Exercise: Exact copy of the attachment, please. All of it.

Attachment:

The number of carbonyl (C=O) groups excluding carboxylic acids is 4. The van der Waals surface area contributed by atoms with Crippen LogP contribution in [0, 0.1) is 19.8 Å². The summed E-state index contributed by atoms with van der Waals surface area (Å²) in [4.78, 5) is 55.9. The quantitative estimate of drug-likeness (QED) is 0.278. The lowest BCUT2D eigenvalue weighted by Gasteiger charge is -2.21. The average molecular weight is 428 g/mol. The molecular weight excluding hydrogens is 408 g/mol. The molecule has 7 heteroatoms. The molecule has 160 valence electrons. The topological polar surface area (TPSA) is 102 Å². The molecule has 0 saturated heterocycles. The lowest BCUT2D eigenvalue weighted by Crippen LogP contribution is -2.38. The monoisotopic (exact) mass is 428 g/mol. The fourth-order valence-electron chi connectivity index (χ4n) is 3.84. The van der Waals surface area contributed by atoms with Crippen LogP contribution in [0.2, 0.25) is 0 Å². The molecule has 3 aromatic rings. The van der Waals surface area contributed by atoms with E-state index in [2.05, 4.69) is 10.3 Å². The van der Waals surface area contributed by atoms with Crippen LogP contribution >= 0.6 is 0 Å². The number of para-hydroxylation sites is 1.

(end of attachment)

The number of carbonyl (C=O) groups excluding carboxylic acids is 4. The van der Waals surface area contributed by atoms with Crippen LogP contribution in [0, 0.1) is 19.8 Å². The summed E-state index contributed by atoms with van der Waals surface area (Å²) in [4.78, 5) is 55.9. The quantitative estimate of drug-likeness (QED) is 0.278. The lowest BCUT2D eigenvalue weighted by Gasteiger charge is -2.21. The average molecular weight is 428 g/mol. The molecular weight excluding hydrogens is 408 g/mol. The molecule has 7 heteroatoms. The molecule has 160 valence electrons. The topological polar surface area (TPSA) is 102 Å². The molecule has 0 saturated heterocycles. The lowest BCUT2D eigenvalue weighted by Crippen LogP contribution is -2.38. The monoisotopic (exact) mass is 428 g/mol. The fourth-order valence-electron chi connectivity index (χ4n) is 3.84. The van der Waals surface area contributed by atoms with Crippen LogP contribution in [0.2, 0.25) is 0 Å². The molecule has 3 aromatic rings. The van der Waals surface area contributed by atoms with E-state index in [2.05, 4.69) is 10.3 Å². The van der Waals surface area contributed by atoms with Crippen LogP contribution >= 0.6 is 0 Å². The number of para-hydroxylation sites is 1.